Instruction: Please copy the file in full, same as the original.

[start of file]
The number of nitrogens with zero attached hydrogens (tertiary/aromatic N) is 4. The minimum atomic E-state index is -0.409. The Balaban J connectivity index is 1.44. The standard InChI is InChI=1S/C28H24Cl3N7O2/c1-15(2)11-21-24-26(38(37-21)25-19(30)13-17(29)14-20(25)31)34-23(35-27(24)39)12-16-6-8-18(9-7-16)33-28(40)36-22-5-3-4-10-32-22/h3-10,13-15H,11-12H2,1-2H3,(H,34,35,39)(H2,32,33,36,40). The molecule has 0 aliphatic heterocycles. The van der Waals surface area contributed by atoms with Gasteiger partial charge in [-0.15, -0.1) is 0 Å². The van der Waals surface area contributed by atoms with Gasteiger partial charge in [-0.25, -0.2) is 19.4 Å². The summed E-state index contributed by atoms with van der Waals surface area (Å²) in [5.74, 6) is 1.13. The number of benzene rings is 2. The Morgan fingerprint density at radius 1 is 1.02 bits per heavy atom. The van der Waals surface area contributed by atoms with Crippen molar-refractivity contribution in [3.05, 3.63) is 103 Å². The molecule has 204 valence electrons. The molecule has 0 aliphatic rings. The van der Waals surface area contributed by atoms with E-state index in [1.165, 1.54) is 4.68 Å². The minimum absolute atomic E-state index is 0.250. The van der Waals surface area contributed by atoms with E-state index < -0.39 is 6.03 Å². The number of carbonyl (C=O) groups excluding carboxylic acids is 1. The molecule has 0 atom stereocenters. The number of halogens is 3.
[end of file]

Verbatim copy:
The number of nitrogens with zero attached hydrogens (tertiary/aromatic N) is 4. The minimum atomic E-state index is -0.409. The Balaban J connectivity index is 1.44. The standard InChI is InChI=1S/C28H24Cl3N7O2/c1-15(2)11-21-24-26(38(37-21)25-19(30)13-17(29)14-20(25)31)34-23(35-27(24)39)12-16-6-8-18(9-7-16)33-28(40)36-22-5-3-4-10-32-22/h3-10,13-15H,11-12H2,1-2H3,(H,34,35,39)(H2,32,33,36,40). The molecule has 0 aliphatic heterocycles. The van der Waals surface area contributed by atoms with Gasteiger partial charge in [-0.15, -0.1) is 0 Å². The van der Waals surface area contributed by atoms with Gasteiger partial charge in [-0.25, -0.2) is 19.4 Å². The summed E-state index contributed by atoms with van der Waals surface area (Å²) in [5.74, 6) is 1.13. The number of benzene rings is 2. The Morgan fingerprint density at radius 1 is 1.02 bits per heavy atom. The van der Waals surface area contributed by atoms with Crippen molar-refractivity contribution in [3.05, 3.63) is 103 Å². The molecule has 204 valence electrons. The molecule has 0 aliphatic rings. The van der Waals surface area contributed by atoms with E-state index in [1.165, 1.54) is 4.68 Å². The minimum absolute atomic E-state index is 0.250. The van der Waals surface area contributed by atoms with E-state index < -0.39 is 6.03 Å². The number of carbonyl (C=O) groups excluding carboxylic acids is 1. The molecule has 0 atom stereocenters. The number of halogens is 3.